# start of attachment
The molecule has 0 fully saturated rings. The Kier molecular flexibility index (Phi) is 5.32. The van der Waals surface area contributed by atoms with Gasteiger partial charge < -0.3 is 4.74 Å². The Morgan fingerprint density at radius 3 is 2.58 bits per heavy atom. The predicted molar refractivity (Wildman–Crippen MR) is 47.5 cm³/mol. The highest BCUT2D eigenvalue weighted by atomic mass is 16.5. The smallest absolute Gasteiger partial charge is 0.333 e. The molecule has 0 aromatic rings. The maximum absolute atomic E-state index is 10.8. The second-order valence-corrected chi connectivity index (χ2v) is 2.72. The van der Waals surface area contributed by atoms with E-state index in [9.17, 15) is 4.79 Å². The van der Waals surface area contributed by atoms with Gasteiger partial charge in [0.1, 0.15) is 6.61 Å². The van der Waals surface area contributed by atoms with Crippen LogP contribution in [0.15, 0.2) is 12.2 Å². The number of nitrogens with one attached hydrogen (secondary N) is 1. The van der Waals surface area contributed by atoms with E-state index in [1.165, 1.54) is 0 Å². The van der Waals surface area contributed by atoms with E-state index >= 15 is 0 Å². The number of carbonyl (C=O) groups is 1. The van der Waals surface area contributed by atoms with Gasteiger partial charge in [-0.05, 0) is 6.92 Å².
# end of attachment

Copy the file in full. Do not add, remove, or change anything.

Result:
The molecule has 0 fully saturated rings. The Kier molecular flexibility index (Phi) is 5.32. The van der Waals surface area contributed by atoms with Gasteiger partial charge < -0.3 is 4.74 Å². The Morgan fingerprint density at radius 3 is 2.58 bits per heavy atom. The predicted molar refractivity (Wildman–Crippen MR) is 47.5 cm³/mol. The highest BCUT2D eigenvalue weighted by atomic mass is 16.5. The smallest absolute Gasteiger partial charge is 0.333 e. The molecule has 0 aromatic rings. The maximum absolute atomic E-state index is 10.8. The second-order valence-corrected chi connectivity index (χ2v) is 2.72. The van der Waals surface area contributed by atoms with E-state index in [9.17, 15) is 4.79 Å². The van der Waals surface area contributed by atoms with Gasteiger partial charge in [0.1, 0.15) is 6.61 Å². The van der Waals surface area contributed by atoms with Crippen LogP contribution in [0.15, 0.2) is 12.2 Å². The number of nitrogens with one attached hydrogen (secondary N) is 1. The van der Waals surface area contributed by atoms with E-state index in [1.165, 1.54) is 0 Å². The van der Waals surface area contributed by atoms with E-state index >= 15 is 0 Å². The number of carbonyl (C=O) groups is 1. The van der Waals surface area contributed by atoms with Gasteiger partial charge in [-0.05, 0) is 6.92 Å².